TERRE HAUTE —
As he stood in the middle of the first floor rotunda of the Vigo County Courthouse on Wednesday, artist Bill Wolfe was a living reflection of the history he portrays in four large murals.
The last 12-foot by 6-foot framed mural now hangs on the courthouse wall. It portrays 53 Vigo County people influential in politics, military, education, arts, entertainment and sports. The mural was actually the third mural of four Wolfe has completed.
“These are people that made something of their lives. And to think that they lived here in Vigo County, some of them born and raised and some just lived here a few years, but they were here,” Wolfe said.
“The important thing and what I hope is that maybe kids will come in and look at these murals and see these people and think … that I can do something with my life too,” Wolfe said.
“They made something of their lives. To me, that is what is important about this mural,” he said.
Wolfe himself is a well-established artist and sculptor in the Wabash Valley with his work portrayed throughout the city and state. His most recent work is a large sculpture of Indiana State University and NBA all-star basketball player Larry Bird that stands outside Hulman Center.
Just prior to the mural being hung earlier this month, Wolfe said he added the likeness of Bobby Leonard.
Leonard, born in Terre Haute, played basketball at Gerstmeyer High School, then hit the winning free throw to give Indiana University the 1953 NCAA Championship. He went on to play in the National Basketball Association and was coach of the Indiana Pacers while the team was in the American Basketball Association and later in the NBA. He is also a former radio broadcaster for the Pacers.
Wolfe’s favorite two portraits on the mural are those of Eugene Debs, a labor leader, and water color artist D. Omer “Salty” Seamon. Wolf made Debs the largest portrait in the mural. “I have always been fond of what Eugene Debs has stood for,” Wolfe said.
Wolfe knew Seamon and in fact, painted his likeness in oil with watercolor brushes used by Seamon. “While I was painting, I started thinking that Salty is probably rolling over in his grave because I am using his good, precious water color brushes and using oil paint. But they worked fine,” Wolfe said.
Eventually small signs will be made for each mural, describing their contents, Wolfe said.
The last mural Wolfe painted portrays Vigo County as the Crossroads of America. “I wanted to show the different types of travel. That includes a steamboat that would come up the Wabash River and the old Wabash & Erie Canal,” he said.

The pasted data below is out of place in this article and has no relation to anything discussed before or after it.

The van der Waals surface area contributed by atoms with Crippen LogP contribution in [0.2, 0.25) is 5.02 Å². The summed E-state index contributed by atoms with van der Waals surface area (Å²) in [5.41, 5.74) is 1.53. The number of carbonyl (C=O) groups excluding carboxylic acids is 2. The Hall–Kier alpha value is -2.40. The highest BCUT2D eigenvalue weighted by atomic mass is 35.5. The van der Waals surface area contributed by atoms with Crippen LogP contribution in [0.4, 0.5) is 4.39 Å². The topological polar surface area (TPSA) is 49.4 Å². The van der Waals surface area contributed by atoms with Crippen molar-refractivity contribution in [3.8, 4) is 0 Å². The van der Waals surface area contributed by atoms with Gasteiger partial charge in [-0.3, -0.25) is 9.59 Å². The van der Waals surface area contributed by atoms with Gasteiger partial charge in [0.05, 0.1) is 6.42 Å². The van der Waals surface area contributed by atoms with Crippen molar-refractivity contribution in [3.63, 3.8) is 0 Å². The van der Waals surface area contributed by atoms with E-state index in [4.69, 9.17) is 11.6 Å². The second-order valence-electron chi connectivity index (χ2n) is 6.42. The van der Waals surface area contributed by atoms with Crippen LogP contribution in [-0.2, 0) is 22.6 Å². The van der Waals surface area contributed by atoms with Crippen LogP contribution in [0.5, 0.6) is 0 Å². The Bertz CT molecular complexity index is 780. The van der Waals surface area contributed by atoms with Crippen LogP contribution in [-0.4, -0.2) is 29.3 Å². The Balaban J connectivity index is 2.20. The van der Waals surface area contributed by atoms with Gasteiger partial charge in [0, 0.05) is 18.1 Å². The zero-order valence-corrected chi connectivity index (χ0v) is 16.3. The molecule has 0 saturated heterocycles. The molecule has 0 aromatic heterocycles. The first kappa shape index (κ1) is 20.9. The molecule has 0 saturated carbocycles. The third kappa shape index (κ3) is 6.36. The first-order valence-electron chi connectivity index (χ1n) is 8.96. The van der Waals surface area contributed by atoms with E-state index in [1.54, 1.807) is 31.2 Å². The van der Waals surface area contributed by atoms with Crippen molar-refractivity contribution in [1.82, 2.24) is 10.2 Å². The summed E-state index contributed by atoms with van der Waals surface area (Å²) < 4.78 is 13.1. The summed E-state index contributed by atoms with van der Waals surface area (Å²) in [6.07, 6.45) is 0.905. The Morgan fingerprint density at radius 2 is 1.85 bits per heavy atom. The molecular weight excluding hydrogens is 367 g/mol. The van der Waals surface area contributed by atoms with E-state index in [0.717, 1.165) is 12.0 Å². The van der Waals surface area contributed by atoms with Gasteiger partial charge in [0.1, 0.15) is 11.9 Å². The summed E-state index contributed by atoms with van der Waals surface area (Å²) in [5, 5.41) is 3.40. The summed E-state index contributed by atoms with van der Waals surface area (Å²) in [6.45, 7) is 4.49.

Road signs of U.S. 40 and Interstate 70 are shown, along with passenger trains that traveled between cities such as Sullivan, Brazil and Indianapolis. In addition, a single-wing plane, developed by the Johnson Brothers, is depicted.
“They actually built one of the first single-wing airplanes right here in Vigo County. They, of course, are known for the Johnson outboard motors,” Wolfe said. “They designed it and used one of their engines on it …. and in the area of where Sky King airport is now, [they] flew this plane.”
Also depicted is Fort Harrison. Wolfe said he heavily researched the fort to ensure its image. This mural’s wooden frame is made from tulip poplar, sometimes called yellow poplar. This wood is what the fort was constructed from, Wolfe said. The tulip poplar is Indiana’s state tree.
The frames of the four murals were spearheaded by W. Keith Ruble, former superintendent of the Vigo County Parks & Recreation Department.
“We wanted to highlight some of the most important hardwoods that are grown in Indiana,” Ruble said.
The first mural’s frame is constructed of black walnut, from a tree grown on the grounds of Saint Mary-of-the-Woods College, Ruble said. That mural depicts Saint Mother Theodore Guerin, the founder of Sisters of Providence of St. Mary-of-the-Woods.
Wild cherry, better known as black cherry, was used on a second mural. The last mural is made from quarter-sawn white oak, Ruble said.
“A lot of door frames in buildings like the courthouse, the doors to courtrooms, were made out of this. The logs are cut across the grain of the tree and gives it a unique look,” Ruble said.
“The last two frames made have an inlay of wood; some of that is Kentucky coffee bean, walnut, cedar and ash,” Ruble said. “It gives the frame more character.”
Wolfe said he “is relieved” that all of the murals are completed.
“It really does brighten up the rotunda of the courthouse. I hope that this will tell the history of Vigo County. The perfect place for this is in the Vigo County Courthouse,” Wolfe said.
Reporter Howard Greninger can be reached at 812-231-4204 or firstname.lastname@example.org.